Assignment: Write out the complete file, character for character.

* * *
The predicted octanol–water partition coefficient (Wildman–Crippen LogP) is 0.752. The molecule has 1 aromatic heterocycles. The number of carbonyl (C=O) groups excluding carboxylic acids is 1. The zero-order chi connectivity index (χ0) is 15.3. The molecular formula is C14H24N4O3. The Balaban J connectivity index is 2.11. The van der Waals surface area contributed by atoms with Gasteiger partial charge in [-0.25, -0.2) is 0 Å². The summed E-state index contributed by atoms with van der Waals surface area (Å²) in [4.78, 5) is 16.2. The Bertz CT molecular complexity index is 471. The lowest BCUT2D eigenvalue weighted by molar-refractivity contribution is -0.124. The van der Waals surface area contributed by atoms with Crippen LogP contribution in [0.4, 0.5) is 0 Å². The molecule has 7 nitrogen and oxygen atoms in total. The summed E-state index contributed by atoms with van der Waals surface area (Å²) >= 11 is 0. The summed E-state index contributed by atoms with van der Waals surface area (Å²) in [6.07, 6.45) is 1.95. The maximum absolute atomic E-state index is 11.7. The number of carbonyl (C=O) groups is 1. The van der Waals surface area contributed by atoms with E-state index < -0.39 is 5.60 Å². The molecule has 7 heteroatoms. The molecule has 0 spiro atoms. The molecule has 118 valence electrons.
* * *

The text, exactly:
The predicted octanol–water partition coefficient (Wildman–Crippen LogP) is 0.752. The molecule has 1 aromatic heterocycles. The number of carbonyl (C=O) groups excluding carboxylic acids is 1. The zero-order chi connectivity index (χ0) is 15.3. The molecular formula is C14H24N4O3. The Balaban J connectivity index is 2.11. The van der Waals surface area contributed by atoms with Gasteiger partial charge in [-0.25, -0.2) is 0 Å². The summed E-state index contributed by atoms with van der Waals surface area (Å²) in [4.78, 5) is 16.2. The Bertz CT molecular complexity index is 471. The lowest BCUT2D eigenvalue weighted by molar-refractivity contribution is -0.124. The van der Waals surface area contributed by atoms with Crippen LogP contribution in [0.4, 0.5) is 0 Å². The molecule has 7 nitrogen and oxygen atoms in total. The summed E-state index contributed by atoms with van der Waals surface area (Å²) >= 11 is 0. The summed E-state index contributed by atoms with van der Waals surface area (Å²) in [6.07, 6.45) is 1.95. The maximum absolute atomic E-state index is 11.7. The number of carbonyl (C=O) groups is 1. The van der Waals surface area contributed by atoms with E-state index < -0.39 is 5.60 Å². The molecule has 7 heteroatoms. The molecule has 0 spiro atoms. The molecule has 118 valence electrons.